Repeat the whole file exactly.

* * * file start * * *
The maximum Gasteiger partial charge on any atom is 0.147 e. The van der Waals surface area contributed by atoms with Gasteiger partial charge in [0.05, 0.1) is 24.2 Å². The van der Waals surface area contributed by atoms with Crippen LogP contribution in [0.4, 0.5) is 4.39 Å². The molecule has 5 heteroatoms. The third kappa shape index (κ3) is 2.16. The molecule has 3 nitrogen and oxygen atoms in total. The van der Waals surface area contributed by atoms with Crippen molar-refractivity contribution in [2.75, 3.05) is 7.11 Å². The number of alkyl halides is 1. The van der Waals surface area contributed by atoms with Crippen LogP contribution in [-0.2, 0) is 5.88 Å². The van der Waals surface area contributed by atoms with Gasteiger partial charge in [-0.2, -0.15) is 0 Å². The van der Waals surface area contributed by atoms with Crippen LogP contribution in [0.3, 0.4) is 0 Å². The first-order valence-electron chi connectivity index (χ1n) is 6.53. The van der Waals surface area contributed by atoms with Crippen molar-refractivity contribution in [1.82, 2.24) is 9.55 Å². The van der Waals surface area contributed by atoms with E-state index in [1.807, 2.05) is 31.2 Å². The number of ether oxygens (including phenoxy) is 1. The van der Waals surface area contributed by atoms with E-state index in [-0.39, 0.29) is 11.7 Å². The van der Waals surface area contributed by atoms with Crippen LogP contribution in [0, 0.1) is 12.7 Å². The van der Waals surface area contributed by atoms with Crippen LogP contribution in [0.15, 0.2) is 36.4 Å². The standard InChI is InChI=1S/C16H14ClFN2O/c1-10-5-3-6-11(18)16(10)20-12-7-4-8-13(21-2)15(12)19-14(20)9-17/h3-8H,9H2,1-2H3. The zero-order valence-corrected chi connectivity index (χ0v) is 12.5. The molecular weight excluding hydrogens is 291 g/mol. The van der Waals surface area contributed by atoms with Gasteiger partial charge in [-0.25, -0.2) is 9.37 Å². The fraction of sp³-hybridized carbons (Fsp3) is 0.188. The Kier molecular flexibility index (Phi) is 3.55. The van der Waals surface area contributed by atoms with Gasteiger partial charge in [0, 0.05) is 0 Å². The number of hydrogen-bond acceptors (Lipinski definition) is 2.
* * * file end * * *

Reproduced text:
The maximum Gasteiger partial charge on any atom is 0.147 e. The van der Waals surface area contributed by atoms with Gasteiger partial charge in [0.05, 0.1) is 24.2 Å². The van der Waals surface area contributed by atoms with Crippen LogP contribution in [0.4, 0.5) is 4.39 Å². The molecule has 5 heteroatoms. The third kappa shape index (κ3) is 2.16. The molecule has 3 nitrogen and oxygen atoms in total. The van der Waals surface area contributed by atoms with Crippen molar-refractivity contribution in [2.75, 3.05) is 7.11 Å². The number of alkyl halides is 1. The van der Waals surface area contributed by atoms with Crippen LogP contribution in [-0.2, 0) is 5.88 Å². The van der Waals surface area contributed by atoms with Gasteiger partial charge in [-0.2, -0.15) is 0 Å². The van der Waals surface area contributed by atoms with Crippen LogP contribution in [0.3, 0.4) is 0 Å². The first-order valence-electron chi connectivity index (χ1n) is 6.53. The van der Waals surface area contributed by atoms with Crippen molar-refractivity contribution in [1.82, 2.24) is 9.55 Å². The van der Waals surface area contributed by atoms with E-state index in [1.807, 2.05) is 31.2 Å². The number of ether oxygens (including phenoxy) is 1. The van der Waals surface area contributed by atoms with E-state index in [-0.39, 0.29) is 11.7 Å². The van der Waals surface area contributed by atoms with Crippen LogP contribution in [0, 0.1) is 12.7 Å². The van der Waals surface area contributed by atoms with Crippen LogP contribution in [0.15, 0.2) is 36.4 Å². The standard InChI is InChI=1S/C16H14ClFN2O/c1-10-5-3-6-11(18)16(10)20-12-7-4-8-13(21-2)15(12)19-14(20)9-17/h3-8H,9H2,1-2H3. The zero-order valence-corrected chi connectivity index (χ0v) is 12.5. The molecular weight excluding hydrogens is 291 g/mol. The van der Waals surface area contributed by atoms with Gasteiger partial charge in [-0.25, -0.2) is 9.37 Å². The fraction of sp³-hybridized carbons (Fsp3) is 0.188. The Kier molecular flexibility index (Phi) is 3.55. The van der Waals surface area contributed by atoms with Gasteiger partial charge in [0, 0.05) is 0 Å². The number of hydrogen-bond acceptors (Lipinski definition) is 2.